Saturday, August 11, 2012
Years ago, I started doing research on what it would mean to become pregnant while living with MS. At the time my disease wasn't "stable", and my doctors agreed it wasn't safe to start trying to conceive. So I busied myself with gathering as much information as I could get my hands on about what happens when a woman with MS decides to try and carry a child.
Turns out, there ain't a heck of a lot of info out there
In fact, women who get diagnosed with MS and then decide to have a baby are actually a very small subgroup. My neurologist and ob-gyns could count on one hand how many they have ever had.
On one hand, I totally get it. MS is devastating and one of the most unpredictable diseases out there. You don't know if you will sail along fine for years or if tomorrow you will wake up with certain limbs not working, or not be able to see. And from what I hear (and my many friends tell me) parenting brings its own set of unpredictable challenges. It's a lot of unpredictability for someone to consider undertaking.
But if you are reading this, you probably know me well and you already know I rarely shy away from a challenge. Certainly not one as worth having as this.
Furthermore, most of the studies and medical journals I read stated that during pregnancy, most MS patients feel amazing. Relapses are rare during these 40 weeks and, in fact, many symptoms (even ones we have had since Day One) mysteriously disappear during pregnancy. Sadly, they usually return with a vengeance along with a 50-60% risk of relapse after the baby is born. But, seriously - the past 5 months - it is the best I have felt in 5 years. I have some symptoms off/on but nothing like I normally have. It's like an MS vacation!
So even though we are a super small subgroup, and I can understand an MSer's reticence to start a family, I would argue that in many ways, women with MS are as capable of handling pregnancy than anyone. Maybe in some ways, more so. I got to thinking about it and it inspired a Top Ten List.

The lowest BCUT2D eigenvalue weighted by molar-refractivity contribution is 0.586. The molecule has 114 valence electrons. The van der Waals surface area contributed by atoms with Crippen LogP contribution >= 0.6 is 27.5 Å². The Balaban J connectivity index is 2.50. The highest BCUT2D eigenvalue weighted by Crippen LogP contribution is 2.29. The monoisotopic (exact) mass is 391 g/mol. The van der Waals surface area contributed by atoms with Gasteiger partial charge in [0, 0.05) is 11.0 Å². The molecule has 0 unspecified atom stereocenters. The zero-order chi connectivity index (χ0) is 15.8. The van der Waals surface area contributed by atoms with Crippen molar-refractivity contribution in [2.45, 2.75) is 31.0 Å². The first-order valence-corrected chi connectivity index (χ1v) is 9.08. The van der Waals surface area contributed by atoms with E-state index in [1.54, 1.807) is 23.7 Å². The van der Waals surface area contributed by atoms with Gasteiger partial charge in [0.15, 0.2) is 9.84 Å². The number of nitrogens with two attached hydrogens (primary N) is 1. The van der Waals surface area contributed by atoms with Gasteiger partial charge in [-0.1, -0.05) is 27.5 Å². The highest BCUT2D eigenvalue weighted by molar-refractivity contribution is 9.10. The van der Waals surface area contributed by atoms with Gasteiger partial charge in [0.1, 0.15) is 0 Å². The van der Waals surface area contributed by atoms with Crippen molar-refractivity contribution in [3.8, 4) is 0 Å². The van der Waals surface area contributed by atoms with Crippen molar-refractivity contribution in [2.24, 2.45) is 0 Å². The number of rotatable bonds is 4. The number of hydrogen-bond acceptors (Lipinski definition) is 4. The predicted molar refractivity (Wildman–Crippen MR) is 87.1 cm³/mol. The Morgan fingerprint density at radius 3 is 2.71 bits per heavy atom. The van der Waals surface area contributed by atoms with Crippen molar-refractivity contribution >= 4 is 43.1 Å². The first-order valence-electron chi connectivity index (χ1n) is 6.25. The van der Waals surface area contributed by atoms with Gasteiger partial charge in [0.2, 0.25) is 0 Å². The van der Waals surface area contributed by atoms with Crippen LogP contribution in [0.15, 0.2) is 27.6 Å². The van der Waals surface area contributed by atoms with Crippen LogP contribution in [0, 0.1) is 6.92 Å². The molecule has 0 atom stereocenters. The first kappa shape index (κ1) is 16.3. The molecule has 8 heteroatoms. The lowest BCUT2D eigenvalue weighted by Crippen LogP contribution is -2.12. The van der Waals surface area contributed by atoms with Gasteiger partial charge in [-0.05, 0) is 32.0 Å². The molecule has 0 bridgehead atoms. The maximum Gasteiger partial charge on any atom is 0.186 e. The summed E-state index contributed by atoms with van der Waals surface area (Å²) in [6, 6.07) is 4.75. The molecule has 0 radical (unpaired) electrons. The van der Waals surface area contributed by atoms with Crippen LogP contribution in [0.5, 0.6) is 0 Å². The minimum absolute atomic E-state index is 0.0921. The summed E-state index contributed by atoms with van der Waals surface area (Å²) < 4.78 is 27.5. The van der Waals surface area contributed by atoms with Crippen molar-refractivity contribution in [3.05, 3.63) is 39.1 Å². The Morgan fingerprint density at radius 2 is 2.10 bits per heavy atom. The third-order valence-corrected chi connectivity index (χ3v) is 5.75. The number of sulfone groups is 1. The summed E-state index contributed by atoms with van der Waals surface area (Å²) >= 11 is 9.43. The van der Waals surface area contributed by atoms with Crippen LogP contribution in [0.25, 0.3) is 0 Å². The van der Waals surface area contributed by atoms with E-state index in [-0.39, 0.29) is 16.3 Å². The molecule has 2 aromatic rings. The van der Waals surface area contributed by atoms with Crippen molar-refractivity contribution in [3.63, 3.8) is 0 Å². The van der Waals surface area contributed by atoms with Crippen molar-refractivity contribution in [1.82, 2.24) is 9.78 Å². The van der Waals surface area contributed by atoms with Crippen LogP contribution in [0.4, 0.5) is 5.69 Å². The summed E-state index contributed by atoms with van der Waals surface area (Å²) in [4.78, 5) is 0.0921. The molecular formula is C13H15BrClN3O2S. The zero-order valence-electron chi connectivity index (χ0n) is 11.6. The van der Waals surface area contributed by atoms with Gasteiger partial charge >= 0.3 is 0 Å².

So for your reading pleasure...
Top Ten Reasons Why Women With MS Are Already Prepared For Pregnancy:
10. We are expert patients. We have spent years of our lives in doctor's offices and navigating the medical system. We know the drill. We know to ask lots of questions, take good notes and we aren't surprised by waiting hours to be seen by a physician.
9. We already meet our deductible every year. Easily done when our medications cost upwards of $9000/month! So while it might be a shock for a healthy person to shell out $3000-$4000 for their labor/delivery hospital stay, many of us will receive a $0 labor/delivery charge. Sure nice for a change!
8. What body image issues? If you have been a generally healthy person with normal weight your whole life, then suddenly gaining upwards of 30 lbs could be a hard adjustment for your ego. But I say, give me pregnancy weight gain any day of the week. Adjusting to my body image as a disabled person with a paralyzed arm who walked with a cane was 20 times harder than gaining 30-40 lbs for a really good reason. Bring on the cookies.
7. Bladder issues. Been there, done that. MSers are sadly used to our bladders not always being under our control, especially during relapses. We already mentally take note of the nearest bathroom everywhere we go, so we are totally prepared for pregnancy bladder!